The Charlotte Hornets finally won a playoff game Saturday night, and when they did you could almost feel the weight of a 14-year losing streak floating away into the rafters.
Before Saturday night’s 96-80 home win over Miami in Game 3 of this first-round playoff series, the Hornets last won a playoff game in May 2002. Paul Silas was Charlotte’s coach then, Baron Davis was the Hornets’ star point guard and Kemba Walker had just celebrated his 12th birthday.
Since then the Charlotte NBA franchise, by any name, has rarely made the playoffs. And when it did, it had lost 12 playoff games in a row – one short of the NBA record. That included two decisive road losses in the first two games of this first-round series against the Miami Heat.
But the Hornets – even without standout small forward Nic Batum – played hard and well Saturday night to cut Miami’s lead in this best-of-7 series to 2-1 and turn Game 4 Monday night in Charlotte into something very meaningful.
Rookie Frank Kaminsky drew the biggest cheers Saturday. He started and emerged from the shell he had played timidly inside during the first two games to score 13 of his 15 points in the third quarter, when Charlotte ran off and left Miami with an 18-0 burst that had the home arena swaying.
The Hornets played with a desperate urgency, and the mood among the sellout crowd of 19,604 swung between jittery early to jubilant late. The Hornets received a standing ovation at the end of the first quarter – for leading by a single point! A nice defensive stand on one possession and the subsequent shot-clock violation against Miami in the second quarter received another standing O.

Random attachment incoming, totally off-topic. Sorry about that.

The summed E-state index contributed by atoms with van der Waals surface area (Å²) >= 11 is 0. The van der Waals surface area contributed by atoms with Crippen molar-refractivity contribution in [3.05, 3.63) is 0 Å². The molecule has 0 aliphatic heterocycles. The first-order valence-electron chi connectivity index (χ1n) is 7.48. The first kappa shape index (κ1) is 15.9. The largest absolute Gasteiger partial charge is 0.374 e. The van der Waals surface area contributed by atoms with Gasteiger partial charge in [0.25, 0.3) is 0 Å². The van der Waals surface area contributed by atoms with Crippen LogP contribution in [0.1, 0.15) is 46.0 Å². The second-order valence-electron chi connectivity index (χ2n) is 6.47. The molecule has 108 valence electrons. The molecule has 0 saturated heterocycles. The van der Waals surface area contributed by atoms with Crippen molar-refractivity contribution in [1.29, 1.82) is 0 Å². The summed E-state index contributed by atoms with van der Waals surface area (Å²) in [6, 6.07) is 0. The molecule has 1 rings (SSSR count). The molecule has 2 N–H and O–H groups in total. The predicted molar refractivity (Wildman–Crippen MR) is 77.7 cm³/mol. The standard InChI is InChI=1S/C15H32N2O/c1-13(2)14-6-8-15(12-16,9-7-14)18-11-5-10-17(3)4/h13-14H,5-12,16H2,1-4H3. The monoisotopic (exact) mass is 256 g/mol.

At halftime, with Charlotte up by five, Hornets owner Michael Jordan was so jacked up as his players left the court that he hit every single one of them in the chest as they went by – and he hit them pretty hard, too.
Hornets coach Steve Clifford made a successful chess move before the game by compensating for Batum’s absence and the Heat’s size by starting an old-school big lineup of Al Jefferson, Kaminsky and Marvin Williams across the front line. Kaminsky had a slow start, as Luol Deng hit four straight 3-pointers over him in the first quarter. But the lineup did seem to help negate Hassan Whiteside on the inside. Jeremy Lin kept Charlotte going in the first half with 13 points off the bench.
Then came the decisive third quarter. It was obvious by this point that Miami had finally cooled off. After shooting a shade over 57 percent in the first two games, Miami shot only 34.2 percent Saturday. Charlotte played better defense, but the Heat also just plain missed some wide-open looks that went in every time in Florida. It looked like the Heat had forgotten to ship its mojo on the team plane from Miami.
And for one quarter, Kaminsky was everything a Hornets fan could dream of – time and again driving the ball to the rim and finishing over and around anyone in his way. Frank the Tank’s emergence was startling and badly needed, and it fueled an 18-0 Hornets run in that third quarter. “Kaminsky gave them a big boost,” Heat coach Erik Spoelstra said.
It was only one game, yes. Miami still leads the series, 2-1, and still has to be favored to win it in a reasonable fan’s mind.
But two things are now happily apparent to Hornets fans that they didn’t know Saturday morning. Their team is no longer in danger of being swept, and it’s still very much in this thing. Monday is going to be fun.